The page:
PLAINFIELD, Ill. (WLS) -- High school students in Plainfield could get detention if they participate in a walkout planned for next week.
Emma Simpson, a student at Plainfield North High School, was so affected by the school shooting in Parkland, Florida that she recruited students from Plainfield's other high schools, including Plainfield South High School student Isabella Paredes, to participate in the nationwide, 17-minute student walkout planned for March 14.
Plainfield School District 202 officials have since announced that students who walk out will face detention.
"I don't understand why neighboring districts would allow their schools to do the same without repercussions or consequences, yet our district is doing that to us," said Simpson.
While the district recognizes the protest is within the students' First Amendment rights, school officials claim they are concerned for student safety.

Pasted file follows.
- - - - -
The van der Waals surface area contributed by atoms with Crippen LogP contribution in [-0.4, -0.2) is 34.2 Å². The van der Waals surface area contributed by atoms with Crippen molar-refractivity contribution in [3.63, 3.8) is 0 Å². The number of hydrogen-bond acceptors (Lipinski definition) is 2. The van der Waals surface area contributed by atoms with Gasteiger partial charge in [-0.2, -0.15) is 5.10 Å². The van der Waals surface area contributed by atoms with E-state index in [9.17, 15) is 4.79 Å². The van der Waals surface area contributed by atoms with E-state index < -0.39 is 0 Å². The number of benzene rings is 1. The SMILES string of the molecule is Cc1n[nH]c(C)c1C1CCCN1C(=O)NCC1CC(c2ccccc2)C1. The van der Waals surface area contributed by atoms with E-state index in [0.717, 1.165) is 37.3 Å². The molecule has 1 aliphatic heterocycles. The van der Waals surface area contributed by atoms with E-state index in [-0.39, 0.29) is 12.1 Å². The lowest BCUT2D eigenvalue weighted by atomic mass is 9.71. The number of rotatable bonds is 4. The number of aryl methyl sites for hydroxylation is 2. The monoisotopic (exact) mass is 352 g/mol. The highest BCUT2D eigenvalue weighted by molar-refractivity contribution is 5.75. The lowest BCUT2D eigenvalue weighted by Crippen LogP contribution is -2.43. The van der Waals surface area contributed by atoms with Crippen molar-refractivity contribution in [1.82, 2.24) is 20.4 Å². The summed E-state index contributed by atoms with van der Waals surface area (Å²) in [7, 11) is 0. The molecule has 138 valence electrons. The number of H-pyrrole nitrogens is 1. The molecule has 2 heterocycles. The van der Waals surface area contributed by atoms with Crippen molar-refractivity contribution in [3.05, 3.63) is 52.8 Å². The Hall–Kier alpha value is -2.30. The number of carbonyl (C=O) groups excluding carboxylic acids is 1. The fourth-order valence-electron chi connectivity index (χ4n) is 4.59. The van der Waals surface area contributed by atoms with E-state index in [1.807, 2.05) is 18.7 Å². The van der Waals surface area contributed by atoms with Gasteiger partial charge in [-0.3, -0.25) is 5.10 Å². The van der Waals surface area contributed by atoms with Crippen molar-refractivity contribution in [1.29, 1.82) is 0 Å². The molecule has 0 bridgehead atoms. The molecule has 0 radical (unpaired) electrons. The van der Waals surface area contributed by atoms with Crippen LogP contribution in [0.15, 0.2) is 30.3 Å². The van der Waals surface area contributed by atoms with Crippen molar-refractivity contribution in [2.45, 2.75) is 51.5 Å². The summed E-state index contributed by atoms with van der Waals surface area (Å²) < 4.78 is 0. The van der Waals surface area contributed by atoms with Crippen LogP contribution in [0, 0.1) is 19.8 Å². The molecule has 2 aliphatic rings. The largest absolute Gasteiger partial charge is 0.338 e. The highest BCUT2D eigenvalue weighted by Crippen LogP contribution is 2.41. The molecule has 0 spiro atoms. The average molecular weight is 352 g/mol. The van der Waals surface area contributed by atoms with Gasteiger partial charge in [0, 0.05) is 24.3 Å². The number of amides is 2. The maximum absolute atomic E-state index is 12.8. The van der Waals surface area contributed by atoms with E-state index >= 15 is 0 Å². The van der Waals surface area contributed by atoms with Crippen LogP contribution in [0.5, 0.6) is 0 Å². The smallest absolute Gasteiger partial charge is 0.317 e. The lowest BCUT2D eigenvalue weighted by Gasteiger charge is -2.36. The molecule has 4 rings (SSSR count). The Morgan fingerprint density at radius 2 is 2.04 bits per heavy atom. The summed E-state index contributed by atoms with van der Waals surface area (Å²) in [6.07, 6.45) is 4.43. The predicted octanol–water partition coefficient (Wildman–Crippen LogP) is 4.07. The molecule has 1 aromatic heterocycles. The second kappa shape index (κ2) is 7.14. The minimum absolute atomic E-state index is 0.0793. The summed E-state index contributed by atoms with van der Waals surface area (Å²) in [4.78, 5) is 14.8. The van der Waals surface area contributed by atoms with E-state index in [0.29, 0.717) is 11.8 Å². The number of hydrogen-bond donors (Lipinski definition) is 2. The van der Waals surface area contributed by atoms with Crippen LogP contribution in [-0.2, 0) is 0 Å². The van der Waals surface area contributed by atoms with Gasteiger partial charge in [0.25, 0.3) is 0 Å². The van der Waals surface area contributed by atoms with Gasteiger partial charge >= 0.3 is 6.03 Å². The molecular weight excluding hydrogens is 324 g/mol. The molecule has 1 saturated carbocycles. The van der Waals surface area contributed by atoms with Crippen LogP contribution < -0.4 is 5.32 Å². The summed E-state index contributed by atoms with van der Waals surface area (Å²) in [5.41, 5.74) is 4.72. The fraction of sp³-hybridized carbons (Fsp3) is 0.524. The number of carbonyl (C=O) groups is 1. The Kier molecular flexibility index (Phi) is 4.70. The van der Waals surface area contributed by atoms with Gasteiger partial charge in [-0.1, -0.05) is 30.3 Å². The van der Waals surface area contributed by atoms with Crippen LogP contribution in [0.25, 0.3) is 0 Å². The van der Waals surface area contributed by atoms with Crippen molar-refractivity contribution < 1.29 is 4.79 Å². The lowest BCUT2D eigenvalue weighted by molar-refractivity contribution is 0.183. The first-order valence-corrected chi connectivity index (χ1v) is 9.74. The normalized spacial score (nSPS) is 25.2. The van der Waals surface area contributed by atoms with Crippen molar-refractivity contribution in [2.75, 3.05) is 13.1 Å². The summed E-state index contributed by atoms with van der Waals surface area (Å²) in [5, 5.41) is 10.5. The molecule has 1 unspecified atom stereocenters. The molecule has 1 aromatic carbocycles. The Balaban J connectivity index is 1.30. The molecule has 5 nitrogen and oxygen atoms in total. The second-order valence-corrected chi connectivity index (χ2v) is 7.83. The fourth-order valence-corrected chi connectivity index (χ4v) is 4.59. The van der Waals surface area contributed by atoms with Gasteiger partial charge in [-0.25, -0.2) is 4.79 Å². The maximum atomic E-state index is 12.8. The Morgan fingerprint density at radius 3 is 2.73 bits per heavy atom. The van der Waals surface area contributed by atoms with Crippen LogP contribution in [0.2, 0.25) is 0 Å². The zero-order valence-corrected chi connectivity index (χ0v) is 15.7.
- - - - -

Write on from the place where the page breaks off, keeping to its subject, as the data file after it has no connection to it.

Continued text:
"We are concerned about the safety of our students and the logistics of managing what could be potentially hundreds, if not thousands, of students walking out," said District 202 Superintendent Dr. Lane Abrell in a written statement.
"I feel our safety is at risk anyways of we don't make this change," Simpson said.
"If we could walk out of school for 10 minutes once a month for a fire drill, we can walk out this one time for this important message," Paredes said.
Ed Yohkna of the ACLU of Illinois said the students' message should be embraced as a civics lesson. The ACLU has sent an open letter to district officials urging them to support the students' participation.
"Whether it's about this particular issue or some other matter, students feel strongly about, we would encourage them to part of Democratic body politic," Yohkna said.
Plainfield walkout organizers said school administrators have taken down informational flyers about the protest. Despite the district's lack of support, Paredes said hundreds of students still plan to walk out.
Plainfield students threatened with detention for participation in walkout over gun control